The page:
Principle One

Design to delight and inspire.

Good design doesn't end at pleasing visuals. Every detail and interaction with one's work is an opportunity to create a meaningful exchange. This can be realized in many ways: clever copy, perfectly-timed animations, or interactions to guide the user.

Principle Two

Be thoughtful first, clever later.

Taking time to look at a problem through a variety of angles is the foundation for good design. When assessing a new feature, website, or identity, a thoughtful exploration can expose potential dead ends or shortcomings in your approach. After this initial investment there is a tremendous amount of room for enhancing these foundational elements.

Principle Three

Design with restraints that scale.

Good design employs restraint, and that restraint brings freedom. However, restraint that is not thoughtful quickly becomes oppressive. Every design decision is met with questions that seek to stretch and test it before execution: How does this look very small? What happens if there are 200 labels instead of 2?

Principle Four

Design systems that inspire trust.

Design decisions go far beyond yourself or your team; there are real people with real lives using your products. Consistency in design details builds trust with your users, from type choices to button colors. This takes selflessness on the part of the designer; consistency isn't always the most engaging design task, but it is trustworthy.

Principle Five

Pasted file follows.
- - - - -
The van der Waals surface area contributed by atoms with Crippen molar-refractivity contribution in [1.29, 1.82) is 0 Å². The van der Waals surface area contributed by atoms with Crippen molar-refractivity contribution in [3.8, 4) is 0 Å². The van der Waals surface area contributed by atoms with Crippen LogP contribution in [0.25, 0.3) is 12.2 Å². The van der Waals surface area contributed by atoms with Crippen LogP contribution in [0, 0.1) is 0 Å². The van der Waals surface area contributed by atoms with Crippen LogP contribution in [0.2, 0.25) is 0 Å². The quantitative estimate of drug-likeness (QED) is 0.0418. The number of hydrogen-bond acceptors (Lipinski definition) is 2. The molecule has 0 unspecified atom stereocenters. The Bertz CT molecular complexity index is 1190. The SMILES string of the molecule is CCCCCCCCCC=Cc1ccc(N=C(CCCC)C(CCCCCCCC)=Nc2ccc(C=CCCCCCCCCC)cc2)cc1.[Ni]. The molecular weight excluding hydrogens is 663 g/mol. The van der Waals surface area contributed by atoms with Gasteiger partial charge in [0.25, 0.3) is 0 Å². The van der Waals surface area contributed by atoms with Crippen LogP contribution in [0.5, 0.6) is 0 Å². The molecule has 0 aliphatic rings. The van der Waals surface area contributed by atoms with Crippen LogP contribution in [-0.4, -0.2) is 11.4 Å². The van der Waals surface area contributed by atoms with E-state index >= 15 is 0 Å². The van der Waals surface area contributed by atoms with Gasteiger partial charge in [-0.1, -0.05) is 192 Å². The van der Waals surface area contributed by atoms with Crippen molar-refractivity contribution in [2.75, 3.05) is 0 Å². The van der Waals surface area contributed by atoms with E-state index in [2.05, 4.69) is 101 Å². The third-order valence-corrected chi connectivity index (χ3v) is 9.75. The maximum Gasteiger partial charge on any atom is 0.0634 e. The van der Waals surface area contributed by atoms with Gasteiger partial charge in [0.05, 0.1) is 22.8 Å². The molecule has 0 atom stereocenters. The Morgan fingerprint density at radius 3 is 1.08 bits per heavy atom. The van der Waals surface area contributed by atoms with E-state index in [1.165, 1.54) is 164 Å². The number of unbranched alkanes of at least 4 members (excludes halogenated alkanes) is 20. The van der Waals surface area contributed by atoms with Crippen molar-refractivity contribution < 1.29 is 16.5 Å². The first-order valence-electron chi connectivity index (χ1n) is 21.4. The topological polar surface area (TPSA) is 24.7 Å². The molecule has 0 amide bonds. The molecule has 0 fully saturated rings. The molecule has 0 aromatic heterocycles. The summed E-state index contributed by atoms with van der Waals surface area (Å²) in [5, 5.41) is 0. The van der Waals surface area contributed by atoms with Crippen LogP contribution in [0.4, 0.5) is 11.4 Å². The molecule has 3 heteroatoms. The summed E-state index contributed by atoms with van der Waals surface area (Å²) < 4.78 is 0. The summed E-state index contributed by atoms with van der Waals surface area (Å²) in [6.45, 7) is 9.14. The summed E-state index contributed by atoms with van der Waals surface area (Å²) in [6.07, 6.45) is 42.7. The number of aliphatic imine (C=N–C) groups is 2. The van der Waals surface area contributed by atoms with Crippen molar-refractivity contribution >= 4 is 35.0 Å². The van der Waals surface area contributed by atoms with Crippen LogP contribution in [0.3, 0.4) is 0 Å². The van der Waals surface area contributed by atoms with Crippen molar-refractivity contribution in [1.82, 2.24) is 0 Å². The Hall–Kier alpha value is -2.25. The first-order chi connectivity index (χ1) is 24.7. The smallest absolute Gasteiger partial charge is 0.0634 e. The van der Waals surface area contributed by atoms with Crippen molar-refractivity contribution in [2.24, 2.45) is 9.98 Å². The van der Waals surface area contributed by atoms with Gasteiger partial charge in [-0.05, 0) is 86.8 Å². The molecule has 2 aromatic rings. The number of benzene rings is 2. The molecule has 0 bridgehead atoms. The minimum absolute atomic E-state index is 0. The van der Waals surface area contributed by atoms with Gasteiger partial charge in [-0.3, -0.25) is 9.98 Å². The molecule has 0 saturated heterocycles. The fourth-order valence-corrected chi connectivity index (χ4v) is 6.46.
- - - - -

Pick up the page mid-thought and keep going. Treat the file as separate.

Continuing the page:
Design to empower your users.

When your users operate from a place of trust, they are empowered to be better. In turn, they begin to become fluent in your design language, most often subconsciously. Tasks that used to take 5 minutes now take 1. They no longer need to think about how to accomplish their goals, they simply do them.

Principle Six

Always have a reason for what you do.

My wife's grandfather always says "Do a thing, and do it right. A thing done by half isn't worth doing at all." As designers, we influence our users and readers in many ways, and it's our job to make sure we know exactly why we do what we do. If we wish for our users to be empowered and confident, we can't be negligent in our choices.

Principle Seven

Good design is reductive, not additive.

Our world is full of clutter and noise that we navigate every day. Good design takes away the extra elements that distract and offer a clear and engaging experience that stands apart. As designers, we reduce what is necessary until all that remains is crucial.